The Claymont Steak Shop has quietly launched a franchise program designed to bring its much-loved cheesesteaks to hungry diners beyond its three current stores in northern Delaware.
When you consider that its cheesesteaks have won eight straight Best of Delaware awards from Delaware Today magazine’s Upstate voters, it’s no surprise that the Claymont Steak Shop is taking a conservative approach to this stage of its growth.
The company hopes to leverage the strength and recognition of its brand locally by focusing early franchise marketing on Delaware and possibly adjacent counties in Pennsylvania and Maryland, eventually spreading out to other markets in the region.
“We’ve set a high bar for quality,” said Demi Kollias, who has owned Claymont Steak Shop since 2005. She purchased the original store from cousins Bob Hionis and Sam Demetratos, who opened the location in Claymont in 1966. “I’ve met so many people over the years who asked me to open a store in their area.
Kollias, a native of Greece like Hionis and Demetratos, says the success of the two stores she’s opened in Newark and north Wilmington has encouraged her to finally move forward with expansion through franchising. But that doesn’t mean you can expect to see a Claymont Steak Shop on every corner by the end of the year.
“We’re not looking to do 10 stores in 10 months,” Kollias said, noting that she has 13 years of experience as a 7-Eleven franchisee in Philadelphia. “We’ll be growing very slowly and getting some experience in this aspect of the business. But I know the concerns of franchisees, what they need, and how hard they work. We’re very focused on helping them be as successful as possible.”
Both Kollias and Cathy Ziccarelli, who heads up marketing for the organization, said they’ll be approaching the franchisee vetting process very carefully. There’s been interest since they put up their OwnAClaymontSteakShop.com website, but there are no hot prospects on the menu yet.
It is clear from a review of the website that it isn’t cheap to open a successful quick-response restaurant (as opposed to a takeout place like the very successful Capriotti’s). Costs to get the special sauce behind the award-winning “fresh, never frozen, rib-eye steak sliced right on the premises (not to mention the pizza and other menu items that can include beer and wine) include:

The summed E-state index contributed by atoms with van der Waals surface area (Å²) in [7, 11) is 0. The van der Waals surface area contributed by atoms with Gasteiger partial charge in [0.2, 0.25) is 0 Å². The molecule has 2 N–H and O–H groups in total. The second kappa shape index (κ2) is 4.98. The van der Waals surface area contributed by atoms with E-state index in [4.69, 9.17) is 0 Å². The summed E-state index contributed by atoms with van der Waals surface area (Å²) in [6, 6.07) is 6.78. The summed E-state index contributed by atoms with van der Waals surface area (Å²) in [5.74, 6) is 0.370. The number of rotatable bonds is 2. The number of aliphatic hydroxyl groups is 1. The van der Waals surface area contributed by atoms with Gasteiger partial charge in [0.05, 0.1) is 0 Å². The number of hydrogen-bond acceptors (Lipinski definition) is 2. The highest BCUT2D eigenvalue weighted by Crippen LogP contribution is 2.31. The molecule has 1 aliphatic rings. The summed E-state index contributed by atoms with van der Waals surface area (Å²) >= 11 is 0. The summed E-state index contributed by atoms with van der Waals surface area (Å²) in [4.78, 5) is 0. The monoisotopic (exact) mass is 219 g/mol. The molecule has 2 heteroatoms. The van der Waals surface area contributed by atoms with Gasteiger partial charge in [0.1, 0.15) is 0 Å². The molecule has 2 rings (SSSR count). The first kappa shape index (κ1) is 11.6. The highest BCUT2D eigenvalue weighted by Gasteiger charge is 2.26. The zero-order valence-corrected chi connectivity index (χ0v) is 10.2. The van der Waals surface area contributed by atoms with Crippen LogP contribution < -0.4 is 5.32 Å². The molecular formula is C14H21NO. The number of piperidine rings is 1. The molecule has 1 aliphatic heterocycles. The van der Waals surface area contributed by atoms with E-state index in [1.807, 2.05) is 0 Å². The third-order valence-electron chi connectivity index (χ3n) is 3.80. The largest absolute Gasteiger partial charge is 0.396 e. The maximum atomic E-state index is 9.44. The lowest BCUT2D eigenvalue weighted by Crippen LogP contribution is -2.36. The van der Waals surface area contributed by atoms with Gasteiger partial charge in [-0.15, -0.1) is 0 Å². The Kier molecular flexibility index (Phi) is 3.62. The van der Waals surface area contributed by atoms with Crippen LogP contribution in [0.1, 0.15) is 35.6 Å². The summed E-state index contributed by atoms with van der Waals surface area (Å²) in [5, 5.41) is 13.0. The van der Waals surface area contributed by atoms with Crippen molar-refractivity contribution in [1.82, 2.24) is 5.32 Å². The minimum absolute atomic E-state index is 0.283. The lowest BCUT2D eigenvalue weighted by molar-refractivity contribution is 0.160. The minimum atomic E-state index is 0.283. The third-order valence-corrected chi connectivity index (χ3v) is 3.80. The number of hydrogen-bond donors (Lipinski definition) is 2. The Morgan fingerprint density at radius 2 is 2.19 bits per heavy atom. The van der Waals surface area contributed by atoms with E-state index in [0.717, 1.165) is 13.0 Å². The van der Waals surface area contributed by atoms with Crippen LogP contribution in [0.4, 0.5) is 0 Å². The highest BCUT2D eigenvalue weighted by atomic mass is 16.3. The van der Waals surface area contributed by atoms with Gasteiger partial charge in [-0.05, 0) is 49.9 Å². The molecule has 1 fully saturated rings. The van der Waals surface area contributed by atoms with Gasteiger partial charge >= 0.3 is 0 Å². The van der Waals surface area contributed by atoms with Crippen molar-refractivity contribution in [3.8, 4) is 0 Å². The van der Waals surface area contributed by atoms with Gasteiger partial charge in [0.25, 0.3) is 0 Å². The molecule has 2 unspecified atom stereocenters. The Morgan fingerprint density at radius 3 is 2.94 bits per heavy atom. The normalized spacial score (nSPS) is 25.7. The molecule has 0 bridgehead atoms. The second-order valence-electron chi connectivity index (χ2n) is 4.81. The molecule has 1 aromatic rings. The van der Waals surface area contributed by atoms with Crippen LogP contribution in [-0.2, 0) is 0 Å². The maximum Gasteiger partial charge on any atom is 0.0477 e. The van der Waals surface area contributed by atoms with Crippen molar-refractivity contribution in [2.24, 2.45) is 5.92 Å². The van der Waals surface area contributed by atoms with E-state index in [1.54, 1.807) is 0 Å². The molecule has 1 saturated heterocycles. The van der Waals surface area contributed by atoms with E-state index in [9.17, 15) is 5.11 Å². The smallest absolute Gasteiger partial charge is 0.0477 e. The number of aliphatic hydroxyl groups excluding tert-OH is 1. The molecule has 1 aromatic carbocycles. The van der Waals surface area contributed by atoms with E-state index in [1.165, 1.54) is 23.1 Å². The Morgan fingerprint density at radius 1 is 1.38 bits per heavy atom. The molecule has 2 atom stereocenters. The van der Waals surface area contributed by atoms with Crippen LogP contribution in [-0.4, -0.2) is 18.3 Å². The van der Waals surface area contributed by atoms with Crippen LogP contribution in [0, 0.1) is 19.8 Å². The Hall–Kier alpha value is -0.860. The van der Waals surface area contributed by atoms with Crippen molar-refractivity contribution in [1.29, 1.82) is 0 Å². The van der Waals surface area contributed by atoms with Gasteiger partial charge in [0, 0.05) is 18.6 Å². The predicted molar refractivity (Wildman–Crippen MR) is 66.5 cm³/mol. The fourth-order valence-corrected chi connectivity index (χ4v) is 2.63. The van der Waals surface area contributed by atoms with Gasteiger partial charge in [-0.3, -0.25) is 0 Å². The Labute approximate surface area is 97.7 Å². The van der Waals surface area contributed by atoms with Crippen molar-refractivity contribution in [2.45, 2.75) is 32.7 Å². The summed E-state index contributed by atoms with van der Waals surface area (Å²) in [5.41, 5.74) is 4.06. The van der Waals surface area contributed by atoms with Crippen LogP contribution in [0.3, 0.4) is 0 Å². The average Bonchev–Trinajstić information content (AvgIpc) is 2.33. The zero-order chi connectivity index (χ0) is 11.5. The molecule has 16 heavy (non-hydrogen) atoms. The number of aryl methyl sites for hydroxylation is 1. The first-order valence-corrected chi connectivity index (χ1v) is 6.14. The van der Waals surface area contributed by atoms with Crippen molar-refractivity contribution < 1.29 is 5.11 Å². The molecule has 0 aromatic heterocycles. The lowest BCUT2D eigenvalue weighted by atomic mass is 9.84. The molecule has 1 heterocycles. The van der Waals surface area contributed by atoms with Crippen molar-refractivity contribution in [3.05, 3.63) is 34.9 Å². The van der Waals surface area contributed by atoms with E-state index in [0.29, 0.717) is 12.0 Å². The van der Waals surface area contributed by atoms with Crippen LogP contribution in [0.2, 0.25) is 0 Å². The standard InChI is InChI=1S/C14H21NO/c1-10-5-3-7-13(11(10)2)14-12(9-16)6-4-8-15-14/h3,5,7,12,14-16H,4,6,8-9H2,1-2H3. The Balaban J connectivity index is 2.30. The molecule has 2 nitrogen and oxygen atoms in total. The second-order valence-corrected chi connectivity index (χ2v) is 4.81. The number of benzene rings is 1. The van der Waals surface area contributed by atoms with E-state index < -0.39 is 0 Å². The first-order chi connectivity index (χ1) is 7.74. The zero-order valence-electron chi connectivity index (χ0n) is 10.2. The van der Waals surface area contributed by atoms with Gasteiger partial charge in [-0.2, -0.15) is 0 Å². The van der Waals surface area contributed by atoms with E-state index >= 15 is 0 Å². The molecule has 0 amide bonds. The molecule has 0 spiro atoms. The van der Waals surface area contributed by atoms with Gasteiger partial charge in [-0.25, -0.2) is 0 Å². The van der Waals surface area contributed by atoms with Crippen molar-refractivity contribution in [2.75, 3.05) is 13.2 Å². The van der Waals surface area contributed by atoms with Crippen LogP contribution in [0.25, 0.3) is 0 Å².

- Estimated start-up costs ranging from $552,800 to $625,500, which includes “expenses to outfit your location with the necessary equipment, fixtures, and initial inventory.” Those costs also include professional advisory fees from third parties and three months of working capital.
- Initial franchise fee of $40,000 that is included in the estimated start-up costs.
- Ongoing royalty: 6% paid weekly
- Brand development fee: 1% of revenue
- Local marketing investment: $2,000 per month
- $10,000 set aside for Grand Opening activities
Each prospective franchisee is buying a “territory” that includes a “radius encompassing 125,000 in population or a three-mile radius, whichever is less.” The company is offering three-unit agreements for qualified multi-unit owners. The site says, “some Claymont Steak Shop owners will own more than one unit.”
Ziccarelli says franchisees should be able to open within six months of committing to a location and signing their lease, but it could take longer if they decide to build their own store. Ownership will help franchisees evaluate real-estate options, select equipment, and decide which of three versions of restaurants they’ll open, including option that allow franchisees to offer beer and wine in their stores and another that lets them offer a more streamlined menu.
The company expects each franchisee will employ 10-12 people in a store. Despite the growth of third-party delivery services, the site makes it clear that all of its restaurants “provide in-house delivery as a service to our customers.”
Franchising advisor Michael Seid says the marketing costs seem reasonable, but may need to increase once the company ventures out of Delaware into areas where its brand isn’t as well known. He said the idea of creating territories in a radius is “old school – nobody shops in a circle and territories are declining, particularly in big-city markets.” He said there are many places with small populations with “tons of Subways and Dunkin Donuts that do just fine.”
Seid, the managing director of West Hartford, Connecticut-based MSA Worldwide, which has been described by the International Franchise Association as “the leading strategy and tactical advisory firm in franchising,” also said prospective franchisees should compare their start-up costs to the “Item 19 estimate of annual sales” in the franchising prospectus to determine whether their revenues will support their debt service. He said first-year sales should be somewhat equivalent to the investment, with cost of goods and labor (including the manager) being under 60 percent of that amount.
Ziccarelli said Claymont Steak Shop is only sharing those numbers with prospective franchisees who sign a confidentiality agreement.
SMB Franchise Advisors of Doylestown, PA, advised Kollias and her team on franchise structuring. Its website says it’s been in business since 2006 and that President and CEO Steve Beagelman is a “franchise industry veteran of more than 30 years” and that “SMB has assisted over 200 companies grow their concepts.”